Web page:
Human trafficking is the trade of humans, most often for forced labor or sexual exploitation and slavery. Trafficking generates both tremendous suffering and profits. By some estimates, human trafficking within and between countries generates up to $9.5 billion annually. The 2016 Global Slavery Index estimates that 46 million people are subject to some form of modern slavery with India, China, Pakistan, Bangladesh, and Uzbekistan accounting for 58% of them. Seven out of ten victims are trafficked through the private sector – making the food we eat, the things we buy, the clothes we wear, etc. Click here to determine how many slaves provide the items that are in your household. Spoiler alert: It’s more than you think.
A quick word on terminology. While human trafficking and human smuggling are both illegal, they are different. Human smuggling involves a person voluntarily requesting/hiring others for cover transport across borders. The most common forms of human trafficking are bonded labor, forced labor, and sexual slavery. Bonded labor (also called debt bondage/slavery) is when a person’s pledge of labor is used to repay an obligation. The duration of the labor is often undefined and can be passed on from parents to children in order to pay off the debt. Forced labor is when people are made to work against their will, often for fear of harm to themselves or their families. It can include household labor, agricultural labor, sweatshops, or even begging on the street. Sexual slavery is also a form of forced labor and can include everything from single-owner sexual slavery to prostitution.
Who is responsible for preventing human trafficking? Governments have the ultimate responsibility although officials will be reluctant to take action if they are directly profiting from it or feel that they are making their country look bad in doing so. If a government has the political will to address human trafficking there are multilateral organizations like the International Organization for Migration, the UN Children’s Fund, and the United Nations Development Program that may help. There are also international and national non-governmental organizations that may be well-placed to help. For example, the Mekong Club is devoted to mobilizing the private sector to halt human trafficking in the Mekong region. You can learn more by watching excellent presentations on preventing and responding to human trafficking by Mekong Club funder Mat Friedman and other leaders.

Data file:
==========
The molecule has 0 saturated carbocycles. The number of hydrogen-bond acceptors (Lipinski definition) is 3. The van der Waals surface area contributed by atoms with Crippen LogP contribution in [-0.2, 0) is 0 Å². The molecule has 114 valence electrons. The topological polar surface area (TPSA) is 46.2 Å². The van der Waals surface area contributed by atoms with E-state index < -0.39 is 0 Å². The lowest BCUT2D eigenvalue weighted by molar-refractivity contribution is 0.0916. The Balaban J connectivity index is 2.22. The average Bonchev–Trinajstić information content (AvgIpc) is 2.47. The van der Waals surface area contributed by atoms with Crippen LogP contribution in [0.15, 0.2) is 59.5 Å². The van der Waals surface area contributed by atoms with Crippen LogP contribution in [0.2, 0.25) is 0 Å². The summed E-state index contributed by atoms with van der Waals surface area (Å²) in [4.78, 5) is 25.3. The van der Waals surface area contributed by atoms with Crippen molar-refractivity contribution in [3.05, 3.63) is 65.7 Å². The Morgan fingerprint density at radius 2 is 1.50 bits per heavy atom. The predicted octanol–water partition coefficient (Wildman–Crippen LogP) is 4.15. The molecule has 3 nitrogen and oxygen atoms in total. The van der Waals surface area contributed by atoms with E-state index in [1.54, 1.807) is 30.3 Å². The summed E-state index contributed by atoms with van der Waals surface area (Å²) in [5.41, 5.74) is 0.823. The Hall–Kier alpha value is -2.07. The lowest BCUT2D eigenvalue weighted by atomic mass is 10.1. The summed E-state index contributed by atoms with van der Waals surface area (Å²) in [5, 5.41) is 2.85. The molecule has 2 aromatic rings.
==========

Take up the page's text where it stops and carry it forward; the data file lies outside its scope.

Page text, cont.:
Human trafficking thrives when it is considered acceptable. Lasting change happens when an active and engaged civil society both demands it and works with governments and businesses to bring it about. This is where Rotary comes in. Human trafficking is perpetuated by criminal networks around the world intent on maximizing profits at the expense of other people. Rotary is also a global network but one dedicated to service and humanity. If the private sector is indeed responsible for 70% of forced labor in the world today, then it must also be part of the solution. Many Rotarians work in the private sector and could be change agents. Others of us are activists, advocates, and educators with a lot to offer.
Admittedly in Rotary, we sometimes gravitate toward problems with solutions that are, or at least seem, straight forward – vaccinating children to eradicate polio, building wells in villages that lack access to water, etc. Human trafficking is complicated. Yet, if every Rotary Club around the world were to do something to address human trafficking, we could make a tremendous difference. Human trafficking need not be the signature project of every club – but clubs can raise the profile of this issue in their communities and countries, engage policy makers and the private sector, support services to people who have been trafficked, and encourage other individuals and organizations to speak out.
One of the reasons we become Rotarians is that we can accomplish much more by working together than we could alone. Consider joining the Rotarian Action Group Against Slavery which has members around the world and useful resources including this list of ten steps you can take to fight human trafficking. There is a Rotarian Action Group Against Slavery Facebook Page and others like it such as the Rotary End Human Trafficking Facebook Page. Rotary International also works with many partners to address human trafficking. For example, Rotarians and the Carter Center convened a summit of advocates, NGOs, and senior government officials in 2015 to coordinate action against the sexual exploitation of women and children. Another important partner is the International Justice Mission which was excellent materials to support your advocacy and fund-raising efforts.
You don’t have to be a Rotarian to get involved, though! Help get the word out in your own communities and volunteer with organizations that partner with Rotary. Raise funds for organizations preventing and responding to human trafficking locally, nationally, regionally, and globally. Several have been included in this blog but there are certainly others. We all have a part to play in ending modern day slavery. Your ideas are welcome at @bryan_schaaf.